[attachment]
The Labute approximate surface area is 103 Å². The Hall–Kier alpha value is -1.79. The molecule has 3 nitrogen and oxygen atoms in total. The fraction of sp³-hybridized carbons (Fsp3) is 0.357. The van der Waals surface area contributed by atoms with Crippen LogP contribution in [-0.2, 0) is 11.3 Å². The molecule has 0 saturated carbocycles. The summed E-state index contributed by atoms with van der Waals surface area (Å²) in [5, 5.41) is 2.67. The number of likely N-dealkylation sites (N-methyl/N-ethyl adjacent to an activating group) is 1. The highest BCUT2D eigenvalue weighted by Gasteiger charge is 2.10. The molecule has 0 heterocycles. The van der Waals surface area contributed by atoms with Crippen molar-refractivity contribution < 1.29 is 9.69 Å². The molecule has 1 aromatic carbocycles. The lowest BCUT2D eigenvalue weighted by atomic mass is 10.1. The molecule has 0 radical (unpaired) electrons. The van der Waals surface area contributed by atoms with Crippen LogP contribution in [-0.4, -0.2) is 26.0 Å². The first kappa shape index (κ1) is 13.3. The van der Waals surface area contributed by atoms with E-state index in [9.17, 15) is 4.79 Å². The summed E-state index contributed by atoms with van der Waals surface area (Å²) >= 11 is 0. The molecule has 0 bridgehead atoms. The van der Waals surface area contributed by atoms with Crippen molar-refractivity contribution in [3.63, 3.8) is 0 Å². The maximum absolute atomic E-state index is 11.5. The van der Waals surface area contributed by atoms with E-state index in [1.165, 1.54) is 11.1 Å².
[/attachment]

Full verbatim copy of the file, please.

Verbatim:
The Labute approximate surface area is 103 Å². The Hall–Kier alpha value is -1.79. The molecule has 3 nitrogen and oxygen atoms in total. The fraction of sp³-hybridized carbons (Fsp3) is 0.357. The van der Waals surface area contributed by atoms with Crippen LogP contribution in [-0.2, 0) is 11.3 Å². The molecule has 0 saturated carbocycles. The summed E-state index contributed by atoms with van der Waals surface area (Å²) in [5, 5.41) is 2.67. The number of likely N-dealkylation sites (N-methyl/N-ethyl adjacent to an activating group) is 1. The highest BCUT2D eigenvalue weighted by Gasteiger charge is 2.10. The molecule has 0 heterocycles. The van der Waals surface area contributed by atoms with Crippen molar-refractivity contribution < 1.29 is 9.69 Å². The molecule has 1 aromatic carbocycles. The lowest BCUT2D eigenvalue weighted by atomic mass is 10.1. The molecule has 0 radical (unpaired) electrons. The van der Waals surface area contributed by atoms with Crippen LogP contribution in [-0.4, -0.2) is 26.0 Å². The first kappa shape index (κ1) is 13.3. The van der Waals surface area contributed by atoms with E-state index in [9.17, 15) is 4.79 Å². The summed E-state index contributed by atoms with van der Waals surface area (Å²) >= 11 is 0. The molecule has 0 bridgehead atoms. The van der Waals surface area contributed by atoms with Crippen molar-refractivity contribution in [3.63, 3.8) is 0 Å². The maximum absolute atomic E-state index is 11.5. The van der Waals surface area contributed by atoms with E-state index in [1.165, 1.54) is 11.1 Å².